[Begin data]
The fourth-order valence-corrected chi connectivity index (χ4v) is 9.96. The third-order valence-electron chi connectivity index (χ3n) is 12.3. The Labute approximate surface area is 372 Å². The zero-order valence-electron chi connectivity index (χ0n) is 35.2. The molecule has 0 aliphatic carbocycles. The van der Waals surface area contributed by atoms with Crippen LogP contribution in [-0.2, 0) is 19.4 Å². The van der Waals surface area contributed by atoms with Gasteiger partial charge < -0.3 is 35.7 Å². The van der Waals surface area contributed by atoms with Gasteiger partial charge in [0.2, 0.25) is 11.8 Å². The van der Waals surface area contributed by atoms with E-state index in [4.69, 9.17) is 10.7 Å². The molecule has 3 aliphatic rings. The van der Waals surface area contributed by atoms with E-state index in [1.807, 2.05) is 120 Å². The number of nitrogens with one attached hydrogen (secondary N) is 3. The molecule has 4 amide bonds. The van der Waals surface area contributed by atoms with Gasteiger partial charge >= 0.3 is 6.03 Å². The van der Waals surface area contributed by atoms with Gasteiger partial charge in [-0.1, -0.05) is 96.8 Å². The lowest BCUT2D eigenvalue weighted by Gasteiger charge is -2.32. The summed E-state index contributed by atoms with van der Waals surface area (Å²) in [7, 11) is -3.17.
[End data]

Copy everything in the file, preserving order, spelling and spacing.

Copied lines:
The fourth-order valence-corrected chi connectivity index (χ4v) is 9.96. The third-order valence-electron chi connectivity index (χ3n) is 12.3. The Labute approximate surface area is 372 Å². The zero-order valence-electron chi connectivity index (χ0n) is 35.2. The molecule has 0 aliphatic carbocycles. The van der Waals surface area contributed by atoms with Crippen LogP contribution in [-0.2, 0) is 19.4 Å². The van der Waals surface area contributed by atoms with Gasteiger partial charge < -0.3 is 35.7 Å². The van der Waals surface area contributed by atoms with Gasteiger partial charge in [0.2, 0.25) is 11.8 Å². The van der Waals surface area contributed by atoms with E-state index in [4.69, 9.17) is 10.7 Å². The molecule has 3 aliphatic rings. The van der Waals surface area contributed by atoms with E-state index in [1.807, 2.05) is 120 Å². The number of nitrogens with one attached hydrogen (secondary N) is 3. The molecule has 4 amide bonds. The van der Waals surface area contributed by atoms with Gasteiger partial charge >= 0.3 is 6.03 Å². The van der Waals surface area contributed by atoms with Gasteiger partial charge in [-0.1, -0.05) is 96.8 Å². The lowest BCUT2D eigenvalue weighted by Gasteiger charge is -2.32. The summed E-state index contributed by atoms with van der Waals surface area (Å²) in [7, 11) is -3.17.